Party goers now drink in order to get drunk. Unlike countries such as Great Britain, where the public takes more seriously the ban against driving under the influence, car-dependent Americans think nothing of driving away inebriated from the bar or the party, their judgement seriously impaired.

Why do we feel such a need for that which destroys us? It’s a question we should all be asking.

What Is the Alt-Right and Why Did the Largest Protestant Denomination in the United States Denounce It?

“Resolved, That the messengers to the Southern Baptist Convention, meeting in Phoenix, Arizona, June 13-14, 2017, decry every form of racism, including alt-right white supremacy, as antithetical to the Gospel of Jesus Christ; . . . ”

Thus, the largest Protestant denomination in the United States announced itself against alt-right white supremacy.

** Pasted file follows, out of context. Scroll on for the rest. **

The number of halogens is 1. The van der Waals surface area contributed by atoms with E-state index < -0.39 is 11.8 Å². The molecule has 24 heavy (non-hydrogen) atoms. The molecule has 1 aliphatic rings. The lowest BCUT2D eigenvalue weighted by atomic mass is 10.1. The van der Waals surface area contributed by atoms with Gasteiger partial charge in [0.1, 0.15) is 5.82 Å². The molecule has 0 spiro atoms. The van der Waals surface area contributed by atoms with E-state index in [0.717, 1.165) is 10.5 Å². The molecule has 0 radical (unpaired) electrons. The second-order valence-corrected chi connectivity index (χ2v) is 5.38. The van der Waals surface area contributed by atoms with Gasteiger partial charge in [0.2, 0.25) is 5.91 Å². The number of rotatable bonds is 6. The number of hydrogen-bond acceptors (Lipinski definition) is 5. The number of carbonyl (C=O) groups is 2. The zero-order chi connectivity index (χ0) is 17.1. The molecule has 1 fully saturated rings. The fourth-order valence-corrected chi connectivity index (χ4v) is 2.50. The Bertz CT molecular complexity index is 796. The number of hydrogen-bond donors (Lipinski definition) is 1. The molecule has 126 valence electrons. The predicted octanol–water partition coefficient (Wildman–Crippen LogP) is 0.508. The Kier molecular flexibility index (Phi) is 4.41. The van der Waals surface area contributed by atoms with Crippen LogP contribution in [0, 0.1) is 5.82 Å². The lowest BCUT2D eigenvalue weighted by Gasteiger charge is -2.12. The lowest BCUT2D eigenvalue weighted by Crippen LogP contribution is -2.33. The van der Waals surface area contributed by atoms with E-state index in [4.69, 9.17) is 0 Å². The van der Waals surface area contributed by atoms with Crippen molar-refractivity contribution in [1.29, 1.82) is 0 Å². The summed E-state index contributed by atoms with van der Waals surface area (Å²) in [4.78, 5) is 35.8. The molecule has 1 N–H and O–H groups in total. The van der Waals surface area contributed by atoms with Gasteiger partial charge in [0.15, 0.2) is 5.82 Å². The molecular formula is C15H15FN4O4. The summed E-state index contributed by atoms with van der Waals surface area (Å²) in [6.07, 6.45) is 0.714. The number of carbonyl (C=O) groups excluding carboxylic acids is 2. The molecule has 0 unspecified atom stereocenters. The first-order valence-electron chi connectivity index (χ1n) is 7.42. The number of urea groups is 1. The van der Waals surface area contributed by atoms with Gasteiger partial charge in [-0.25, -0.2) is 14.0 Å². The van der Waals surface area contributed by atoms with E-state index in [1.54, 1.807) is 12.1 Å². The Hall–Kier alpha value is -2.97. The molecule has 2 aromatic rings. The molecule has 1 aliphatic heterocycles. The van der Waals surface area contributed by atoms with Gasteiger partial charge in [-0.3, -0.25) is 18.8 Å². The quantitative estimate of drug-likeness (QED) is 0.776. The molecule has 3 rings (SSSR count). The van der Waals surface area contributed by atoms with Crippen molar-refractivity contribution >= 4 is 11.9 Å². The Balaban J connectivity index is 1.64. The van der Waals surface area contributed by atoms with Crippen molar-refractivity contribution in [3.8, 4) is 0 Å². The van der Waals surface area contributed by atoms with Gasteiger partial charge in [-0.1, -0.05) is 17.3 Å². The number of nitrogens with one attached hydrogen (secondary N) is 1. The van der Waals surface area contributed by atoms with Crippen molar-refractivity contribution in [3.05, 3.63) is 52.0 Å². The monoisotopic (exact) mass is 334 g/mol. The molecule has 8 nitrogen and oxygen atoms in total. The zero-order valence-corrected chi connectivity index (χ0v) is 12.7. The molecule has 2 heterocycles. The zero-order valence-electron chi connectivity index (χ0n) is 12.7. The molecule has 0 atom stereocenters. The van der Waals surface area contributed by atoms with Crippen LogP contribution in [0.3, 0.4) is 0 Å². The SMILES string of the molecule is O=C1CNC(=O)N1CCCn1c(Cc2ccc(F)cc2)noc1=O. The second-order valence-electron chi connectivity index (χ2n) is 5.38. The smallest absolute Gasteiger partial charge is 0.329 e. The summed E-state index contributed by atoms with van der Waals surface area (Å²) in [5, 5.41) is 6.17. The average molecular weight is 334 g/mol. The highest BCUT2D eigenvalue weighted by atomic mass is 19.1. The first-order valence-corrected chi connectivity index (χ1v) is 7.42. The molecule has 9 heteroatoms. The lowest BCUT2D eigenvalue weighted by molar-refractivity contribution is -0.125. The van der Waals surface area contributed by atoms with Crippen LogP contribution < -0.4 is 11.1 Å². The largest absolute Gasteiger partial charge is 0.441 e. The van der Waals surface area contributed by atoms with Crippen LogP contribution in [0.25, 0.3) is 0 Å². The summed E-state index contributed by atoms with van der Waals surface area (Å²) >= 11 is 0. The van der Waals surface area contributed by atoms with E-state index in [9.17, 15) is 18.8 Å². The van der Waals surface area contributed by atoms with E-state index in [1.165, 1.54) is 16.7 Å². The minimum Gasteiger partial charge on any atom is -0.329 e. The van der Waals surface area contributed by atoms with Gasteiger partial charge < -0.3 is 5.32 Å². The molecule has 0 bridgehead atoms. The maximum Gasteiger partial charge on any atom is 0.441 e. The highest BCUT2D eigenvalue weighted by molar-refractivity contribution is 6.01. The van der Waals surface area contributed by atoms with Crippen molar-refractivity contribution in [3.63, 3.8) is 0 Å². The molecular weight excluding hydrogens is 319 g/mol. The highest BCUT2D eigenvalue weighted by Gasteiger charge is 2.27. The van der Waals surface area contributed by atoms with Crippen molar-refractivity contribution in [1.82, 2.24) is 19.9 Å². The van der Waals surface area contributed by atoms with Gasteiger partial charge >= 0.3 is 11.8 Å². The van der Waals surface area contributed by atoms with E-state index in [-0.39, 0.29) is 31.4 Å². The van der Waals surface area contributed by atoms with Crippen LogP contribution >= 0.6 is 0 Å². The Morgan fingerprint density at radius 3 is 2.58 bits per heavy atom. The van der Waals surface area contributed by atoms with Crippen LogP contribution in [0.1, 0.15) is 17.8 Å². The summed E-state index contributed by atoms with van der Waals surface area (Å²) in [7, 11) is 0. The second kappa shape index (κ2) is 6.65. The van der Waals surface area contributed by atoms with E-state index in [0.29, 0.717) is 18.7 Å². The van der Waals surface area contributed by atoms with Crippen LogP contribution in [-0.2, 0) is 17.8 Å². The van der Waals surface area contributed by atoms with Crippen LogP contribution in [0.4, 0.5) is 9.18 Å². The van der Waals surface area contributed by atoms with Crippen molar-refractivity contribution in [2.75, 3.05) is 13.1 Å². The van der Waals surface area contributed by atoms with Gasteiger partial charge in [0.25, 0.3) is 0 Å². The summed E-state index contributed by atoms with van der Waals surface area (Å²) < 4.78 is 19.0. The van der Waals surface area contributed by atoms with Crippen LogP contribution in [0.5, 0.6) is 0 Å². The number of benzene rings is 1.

What is the alt-right?

The Seattle Times defined the alt-right, or alternative right, as “a loosely defined far-right movement associated with white nationalism, racism, misogyny, anti-Semitism, Islamophobia and a desire to keep the United States a majority white country.” (November 29, 2016, “What Is the ‘alt-right’?”)

Why did Southern Baptist delegates from an evangelical denomination vote as they did? The denomination was founded in 1845 partly because of issues over slavery, some leaders at the time espousing slavery as supported by biblical texts.

However, in recent years, Southern Baptists have begun dealing with their past history. In 1995, they apologized for their role in supporting slavery. The convention now includes more non-white members.

No doubt a more diverse membership contributed to passage of the resolution. One of the bulwarks of the evangelical belief of Southern Baptists is that people can repent and change.


Safe Places

What if girls and young women at risk of unwanted pregnancies found safe places to gather and grow? What if such places offered guidance often missing in dysfunctional families? What if they provided an alternative to all that advertising suggesting that a woman’s only concern is attracting a male?